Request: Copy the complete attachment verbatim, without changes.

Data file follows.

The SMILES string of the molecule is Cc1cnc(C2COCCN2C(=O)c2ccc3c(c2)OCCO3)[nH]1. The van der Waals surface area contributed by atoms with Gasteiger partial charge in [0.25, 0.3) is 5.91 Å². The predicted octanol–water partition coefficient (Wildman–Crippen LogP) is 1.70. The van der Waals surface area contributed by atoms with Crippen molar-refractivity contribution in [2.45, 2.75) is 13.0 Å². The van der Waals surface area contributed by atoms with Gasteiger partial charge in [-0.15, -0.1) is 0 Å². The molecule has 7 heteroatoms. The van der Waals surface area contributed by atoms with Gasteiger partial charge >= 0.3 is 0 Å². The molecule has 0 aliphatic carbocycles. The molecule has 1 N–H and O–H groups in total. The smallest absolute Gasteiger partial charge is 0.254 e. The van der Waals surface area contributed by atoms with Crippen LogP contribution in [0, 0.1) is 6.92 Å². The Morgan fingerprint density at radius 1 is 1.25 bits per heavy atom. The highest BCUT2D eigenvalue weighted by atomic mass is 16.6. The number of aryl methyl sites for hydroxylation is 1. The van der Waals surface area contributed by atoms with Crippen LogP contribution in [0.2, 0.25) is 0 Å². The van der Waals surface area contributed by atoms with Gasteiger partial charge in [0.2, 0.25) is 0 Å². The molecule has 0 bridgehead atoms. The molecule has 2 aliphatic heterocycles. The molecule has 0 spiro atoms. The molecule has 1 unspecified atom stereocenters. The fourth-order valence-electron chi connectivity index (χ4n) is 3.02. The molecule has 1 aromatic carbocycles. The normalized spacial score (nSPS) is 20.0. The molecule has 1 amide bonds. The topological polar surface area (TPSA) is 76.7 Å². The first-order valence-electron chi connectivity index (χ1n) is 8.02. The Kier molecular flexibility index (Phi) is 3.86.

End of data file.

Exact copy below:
The SMILES string of the molecule is Cc1cnc(C2COCCN2C(=O)c2ccc3c(c2)OCCO3)[nH]1. The van der Waals surface area contributed by atoms with Gasteiger partial charge in [0.25, 0.3) is 5.91 Å². The predicted octanol–water partition coefficient (Wildman–Crippen LogP) is 1.70. The van der Waals surface area contributed by atoms with Crippen molar-refractivity contribution in [2.45, 2.75) is 13.0 Å². The van der Waals surface area contributed by atoms with Gasteiger partial charge in [-0.15, -0.1) is 0 Å². The molecule has 7 heteroatoms. The van der Waals surface area contributed by atoms with Gasteiger partial charge >= 0.3 is 0 Å². The molecule has 0 aliphatic carbocycles. The molecule has 1 N–H and O–H groups in total. The smallest absolute Gasteiger partial charge is 0.254 e. The van der Waals surface area contributed by atoms with Crippen LogP contribution in [0, 0.1) is 6.92 Å². The Morgan fingerprint density at radius 1 is 1.25 bits per heavy atom. The highest BCUT2D eigenvalue weighted by atomic mass is 16.6. The number of aryl methyl sites for hydroxylation is 1. The van der Waals surface area contributed by atoms with Crippen LogP contribution in [0.2, 0.25) is 0 Å². The van der Waals surface area contributed by atoms with Gasteiger partial charge in [0.2, 0.25) is 0 Å². The molecule has 0 bridgehead atoms. The molecule has 2 aliphatic heterocycles. The molecule has 0 spiro atoms. The molecule has 1 unspecified atom stereocenters. The fourth-order valence-electron chi connectivity index (χ4n) is 3.02. The molecule has 1 aromatic carbocycles. The normalized spacial score (nSPS) is 20.0. The molecule has 1 amide bonds. The topological polar surface area (TPSA) is 76.7 Å². The first-order valence-electron chi connectivity index (χ1n) is 8.02. The Kier molecular flexibility index (Phi) is 3.86.